There’s quite a variety in the figurative art made by these seven women represented by Linda Warren Gallery, and that’s probably what was intended. Michiko Itatani carries forward the tradition of Chicago’s Monster Roster with some big, gnarly men of her own that she painted in the early nineties. Their clumsy, massive bodies incongruently fly through the air. In more recent years, she has found beauty in a celestial space free of men. Loretta Bourque picks up on the next generation of distinctly Chicago painters, the Imagists. She carries forward their popular imagery, slick surfaces and sexual obsessions. Her depiction of melon-headed chorus girls feels more attached to message than media, so her work is less visually satisfying.
Lora Fosberg appears immersed in the world of children’s literature. Her six pieces all feature a windblown young lady as she might appear in a book called “Jane Visits The Windy City.” Her pieces are crisply drawn, but like a good cartoon, their function seems purely narrative. Paula Henderson, on the other hand, seems immersed in the literature of serious scholarship, specifically semiotics. Her pieces seem to be experiments in figure recognition. Just what are those figures doing? Is it sex? Meditation? Nonsense? Possibly her work is advancing our knowledge of the human mind in its social context, though I doubt it will ever be cited in future research.
Judith Mullen also makes pieces that are on the verge of recognition but they seem less about analysis and more about fun. In a painting, we see what may be the tight buttocks of a young woman, or is it a large nut, like a buckeye? Her sculpture is even more entertaining as she represents a walking person in the most unlikely ways. The head is a rock—the leading leg is a cable bolted to a log—the wings are a mess of wire emerging from the back. Wings? Why does the damn thing have wings? The piece reflects the absurdity of life in the Trumpian era.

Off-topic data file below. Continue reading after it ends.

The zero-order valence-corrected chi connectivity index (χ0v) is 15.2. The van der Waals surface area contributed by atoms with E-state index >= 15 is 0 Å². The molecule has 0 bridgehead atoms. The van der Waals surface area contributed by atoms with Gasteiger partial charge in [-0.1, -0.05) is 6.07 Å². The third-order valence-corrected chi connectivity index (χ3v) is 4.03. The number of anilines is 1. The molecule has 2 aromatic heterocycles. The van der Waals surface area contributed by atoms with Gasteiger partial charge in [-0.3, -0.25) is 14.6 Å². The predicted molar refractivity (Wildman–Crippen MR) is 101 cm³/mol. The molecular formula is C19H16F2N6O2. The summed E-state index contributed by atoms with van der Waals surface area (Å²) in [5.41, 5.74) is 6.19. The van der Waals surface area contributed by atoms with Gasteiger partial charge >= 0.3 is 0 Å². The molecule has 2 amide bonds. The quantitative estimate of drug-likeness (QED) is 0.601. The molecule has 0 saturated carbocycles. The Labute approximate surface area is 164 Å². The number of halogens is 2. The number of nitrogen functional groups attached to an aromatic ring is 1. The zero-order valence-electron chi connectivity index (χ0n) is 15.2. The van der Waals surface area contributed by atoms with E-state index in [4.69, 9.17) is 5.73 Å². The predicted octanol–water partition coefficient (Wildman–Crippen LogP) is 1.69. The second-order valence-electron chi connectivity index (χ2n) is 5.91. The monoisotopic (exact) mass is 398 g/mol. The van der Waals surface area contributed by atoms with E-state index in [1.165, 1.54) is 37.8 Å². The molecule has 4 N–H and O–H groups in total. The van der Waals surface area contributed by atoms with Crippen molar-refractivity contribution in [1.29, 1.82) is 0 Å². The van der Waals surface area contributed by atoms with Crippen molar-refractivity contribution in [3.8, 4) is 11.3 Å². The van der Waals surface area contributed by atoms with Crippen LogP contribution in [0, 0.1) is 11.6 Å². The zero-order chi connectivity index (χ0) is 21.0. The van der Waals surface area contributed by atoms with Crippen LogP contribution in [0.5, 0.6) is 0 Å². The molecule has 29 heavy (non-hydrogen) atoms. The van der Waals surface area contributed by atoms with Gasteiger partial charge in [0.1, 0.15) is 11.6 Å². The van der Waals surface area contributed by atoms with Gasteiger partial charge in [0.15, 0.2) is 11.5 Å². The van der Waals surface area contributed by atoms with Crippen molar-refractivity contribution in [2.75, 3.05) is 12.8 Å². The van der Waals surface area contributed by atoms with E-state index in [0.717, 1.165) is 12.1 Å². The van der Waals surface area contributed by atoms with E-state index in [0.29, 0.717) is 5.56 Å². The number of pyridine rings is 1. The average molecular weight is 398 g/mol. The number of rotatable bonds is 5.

And then we have a Classical Realist, Jennifer Presant, who presents absurdity in a lucid, rational and recognizable way. She depicts that most unnerving experience in a co-ed’s life: waking up with a total stranger in your bedroom. She applies elegant figure drawing, spatial incongruities and a nearly monochrome technique of transparent red oxide over a blue-green ground. The results have the queasy, dim reality of a bad memory.
Unlike all of the above, the work of Megan Euker does not relate to being a contemporary American woman. But technically, it may be the most transformative. She applies the latest technology in three-dimensional printing and fabrication to fulfill that most ancient function of figure sculpture: commemoration. And she does it quite well, eliminating or enhancing details of a photo image in software until the finished piece feels as fresh and strong as good figure drawing. It’s a process that can produce multiples, all different, yet all of them good. One hopes the many public sculptors of politicians and athletes will follow her example to express character rather than finicky details like belt buckles and shoelaces. (Chris Miller)
“Go Figure” shows through November 4 at Linda Warren Projects, 327 North Aberdeen. lindawarrenprojects.com